2. Focusing on outcomes is counterproductive.
An outcome-focused approach counterintuitively makes it more difficult for you to achieve your goal.
When Teddy Roosevelt was the police commissioner of New York, two journalists asked him if he was going to run for President some day. Roosevelt, who was not known for his ability to contain his emotions, blew up: “Don’t you dare ask me that. Don’t you put such ideas in my head.” He continued his rant:
“[Don’t] remind a man at work on a political job that he may be President. It almost always kills him politically. He loses his nerve; he can’t do his work; he gives up the very traits that are making him a possibility. . . . I will begin to work for it, I’ll be careful, calculating, cautious in word and act, and so—I’ll beat myself. . . . Go on away, now,” he added, “and don’t you ever mention the—don’t you ever mention that to me again.”
Roosevelt would agree with the unwritten baseball rule that you don’t talk about a no-hitter or a perfect game with a pitcher who’s on the brink of one. This shifts the pitcher’s focus from the process of pitching to the outcome of a no-hitter and what it can mean for his career. That’s sufficient to throw the most-seasoned pitchers off their game.
Maria Sharapova describes focus on outcomes as the worst mistake that beginning tennis players make. Watch the ball as long as you can, Sharapova cautions, and zero in on the process. The outcome will eventually follow.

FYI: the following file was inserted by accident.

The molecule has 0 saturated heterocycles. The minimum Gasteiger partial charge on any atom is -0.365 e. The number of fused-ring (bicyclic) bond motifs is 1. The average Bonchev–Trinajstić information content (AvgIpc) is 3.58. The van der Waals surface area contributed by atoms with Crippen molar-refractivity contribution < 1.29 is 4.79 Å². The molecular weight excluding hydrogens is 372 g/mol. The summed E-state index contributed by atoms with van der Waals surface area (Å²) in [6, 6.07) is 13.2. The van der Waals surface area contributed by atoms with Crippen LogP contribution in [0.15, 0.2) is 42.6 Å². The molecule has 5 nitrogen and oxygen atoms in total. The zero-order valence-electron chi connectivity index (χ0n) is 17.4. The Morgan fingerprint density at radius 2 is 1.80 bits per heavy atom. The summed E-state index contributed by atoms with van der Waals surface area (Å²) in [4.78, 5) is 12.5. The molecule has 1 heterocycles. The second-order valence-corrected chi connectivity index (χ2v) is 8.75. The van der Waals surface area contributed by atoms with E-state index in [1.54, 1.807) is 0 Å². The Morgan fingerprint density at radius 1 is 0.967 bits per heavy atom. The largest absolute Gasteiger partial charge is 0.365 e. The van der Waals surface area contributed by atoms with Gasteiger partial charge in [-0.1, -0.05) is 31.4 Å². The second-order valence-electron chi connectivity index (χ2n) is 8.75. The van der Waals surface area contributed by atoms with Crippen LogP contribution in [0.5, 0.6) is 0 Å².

One of the most influential articles I’ve written started out as a private journal entry. I had no intention of publishing it until I showed it to my wife who said “You must publish this.” If I had started writing the article with the goal of publishing in TIME, a rejection letter rather than a publication offer would have followed.
3. Outcome-focused behavior doesn’t change the status quo.
Following a slew of well-intentioned New Year’s resolutions, gyms across America balloon in January and deflate in February. We set weight goals, exercise goals, revenue goals, career goals, but we fail to reach them because our underlying habits remain stagnant.
When we focus on the outcome, we neglect the process. As Albert Einstein purportedly put it, “Insanity is doing the same thing over and over again, but expecting different results.” It’s only through a change in the process that we can alter the outcome.
4. An outcome-focused mind is an impatient mind.
A focus on outcomes inspires grandiose fantasies. We become mesmerized by the thought of achieving fame, getting a coveted job, or finding the perfect partner. So we begin searching for shortcuts, life hacks, and advice from self-proclaimed gurus who peddle myths.
This is a recipe for failure. You can’t make a flower grow by tugging at it.
Take a look at any successful person’s biography and you’ll find that there is no magical “it.” No overnight success. No one “a-ha!” moment. A process-focused mind is the mark of anyone who has achieved anything extraordinary.
The amateur focuses on outcomes and expects immediate results. The professional plays the long game and prioritizes the process, perfecting it for years with no immediate payoff.
Instead of setting goals and focusing on them, ask: What’s the process that might get me to this goal? Then obsessively focus on the process and forget about the goal.
The results will surprise you.
Ozan Varol is a rocket scientist turned award-winning author and law professor. For additional content like this, check out his blog, the Weekly Contrarian.